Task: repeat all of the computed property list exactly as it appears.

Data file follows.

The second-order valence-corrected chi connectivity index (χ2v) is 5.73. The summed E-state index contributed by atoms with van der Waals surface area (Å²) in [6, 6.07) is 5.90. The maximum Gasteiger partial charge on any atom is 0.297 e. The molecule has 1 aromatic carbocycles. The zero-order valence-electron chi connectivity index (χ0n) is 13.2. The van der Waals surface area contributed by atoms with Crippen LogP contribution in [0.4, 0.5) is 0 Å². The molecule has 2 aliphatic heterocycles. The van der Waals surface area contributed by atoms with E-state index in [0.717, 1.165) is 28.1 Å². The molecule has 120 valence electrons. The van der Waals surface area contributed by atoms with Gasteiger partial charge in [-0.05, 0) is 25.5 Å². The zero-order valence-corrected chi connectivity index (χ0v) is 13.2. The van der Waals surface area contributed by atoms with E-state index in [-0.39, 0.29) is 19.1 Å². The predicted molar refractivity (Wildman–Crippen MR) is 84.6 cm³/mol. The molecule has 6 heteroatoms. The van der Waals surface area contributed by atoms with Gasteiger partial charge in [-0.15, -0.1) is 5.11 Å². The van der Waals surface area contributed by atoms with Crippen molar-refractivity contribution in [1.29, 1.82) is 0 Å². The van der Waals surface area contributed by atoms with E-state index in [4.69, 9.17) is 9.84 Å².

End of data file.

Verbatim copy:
The second-order valence-corrected chi connectivity index (χ2v) is 5.73. The summed E-state index contributed by atoms with van der Waals surface area (Å²) in [6, 6.07) is 5.90. The maximum Gasteiger partial charge on any atom is 0.297 e. The molecule has 1 aromatic carbocycles. The zero-order valence-electron chi connectivity index (χ0n) is 13.2. The van der Waals surface area contributed by atoms with Crippen LogP contribution in [0.4, 0.5) is 0 Å². The molecule has 2 aliphatic heterocycles. The van der Waals surface area contributed by atoms with E-state index in [0.717, 1.165) is 28.1 Å². The molecule has 120 valence electrons. The van der Waals surface area contributed by atoms with Gasteiger partial charge in [-0.05, 0) is 25.5 Å². The zero-order valence-corrected chi connectivity index (χ0v) is 13.2. The van der Waals surface area contributed by atoms with E-state index in [-0.39, 0.29) is 19.1 Å². The predicted molar refractivity (Wildman–Crippen MR) is 84.6 cm³/mol. The molecule has 6 heteroatoms. The van der Waals surface area contributed by atoms with Gasteiger partial charge in [-0.15, -0.1) is 5.11 Å². The van der Waals surface area contributed by atoms with Crippen molar-refractivity contribution in [1.29, 1.82) is 0 Å². The van der Waals surface area contributed by atoms with E-state index in [4.69, 9.17) is 9.84 Å².